Counting Lines of Source Code in PowerShell

Oren Eini recently ran into some performance problems while using PowerShell to count the number of lines in a source tree:



I wanted to know how many lines of code NHibernate has, so I run the following PowerShell command…
(gci -Recurse | select-string . ).Count
The result:
(Graphic of PowerShell still working after about 5 minutes, using 50% of his CPU.)
Bummer.


The performance problem from this command comes from us preparing for a rich pipeline experience in PowerShell that you never use.  With only a little more text, you could have run even more powerful reports:



Line count per path:
   gci . *.cs -Recurse | select-string . | Group Path
Min / Max / Averages:
   gci . *.cs -Recurse | select-string . | Group Filename | Measure-Object Count -Min -Max -Average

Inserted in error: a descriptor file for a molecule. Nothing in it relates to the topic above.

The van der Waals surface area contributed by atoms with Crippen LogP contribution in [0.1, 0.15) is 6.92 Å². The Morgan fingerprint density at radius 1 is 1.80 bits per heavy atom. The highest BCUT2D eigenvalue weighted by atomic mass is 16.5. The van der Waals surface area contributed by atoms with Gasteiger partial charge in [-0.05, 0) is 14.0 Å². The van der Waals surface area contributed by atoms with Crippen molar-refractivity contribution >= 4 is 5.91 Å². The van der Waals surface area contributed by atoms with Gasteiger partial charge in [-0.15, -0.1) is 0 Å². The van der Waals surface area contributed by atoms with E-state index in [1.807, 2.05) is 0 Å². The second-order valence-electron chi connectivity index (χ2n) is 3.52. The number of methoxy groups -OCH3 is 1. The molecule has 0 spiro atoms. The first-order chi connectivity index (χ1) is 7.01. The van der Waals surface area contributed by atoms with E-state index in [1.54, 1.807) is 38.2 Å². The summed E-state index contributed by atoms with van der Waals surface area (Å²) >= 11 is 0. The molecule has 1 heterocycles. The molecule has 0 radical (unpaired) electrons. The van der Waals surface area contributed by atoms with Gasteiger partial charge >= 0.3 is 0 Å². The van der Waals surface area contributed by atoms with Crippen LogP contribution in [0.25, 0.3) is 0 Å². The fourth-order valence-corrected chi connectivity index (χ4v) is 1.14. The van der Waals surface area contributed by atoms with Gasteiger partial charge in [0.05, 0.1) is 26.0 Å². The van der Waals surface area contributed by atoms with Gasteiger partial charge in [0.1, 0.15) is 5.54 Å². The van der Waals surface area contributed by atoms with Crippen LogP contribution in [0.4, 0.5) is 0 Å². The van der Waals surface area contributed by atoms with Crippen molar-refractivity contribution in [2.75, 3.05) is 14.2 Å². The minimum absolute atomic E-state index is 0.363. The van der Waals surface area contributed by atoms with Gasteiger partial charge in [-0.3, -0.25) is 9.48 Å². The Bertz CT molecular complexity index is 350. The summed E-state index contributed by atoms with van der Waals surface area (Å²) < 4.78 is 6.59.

Comment ratio: 
   $items = gci . *.cs -rec; ($items | select-string “//”).Count / ($items | select-string .).Count


But if you don’t need that power, there are alternatives that perform better.  Let’s look at some of them.  We’ll use a baseline of the command that Oren started with:



[C:\temp]
PS:14 > $baseline = Measure-Command { (gci . *.cs -Recurse | Select-String .).Count }


… and a comparison to the LineCount.exe he pointed to:



PS:15> $lineCountExe = Measure-Command { C:\temp\linecount.exe *.cs /s }
PS:16 > $baseline.TotalMilliseconds / $lineCountExe.TotalMilliseconds
41.5567286307833


(The Select-String approach is about 41.5x slower)


Since we don’t need all of the PowerShell metadata generated by Select-String, and we don’ t need the Regular Expression matching power of Select-String, we can instead use the [File]::ReadAllText() method from the .NET Framework:



PS:17 > $readAllText = Measure-Command { gci . *.cs -rec | % { [System.IO.File]::ReadAllText($_.FullName) } | Measure-Object -Line }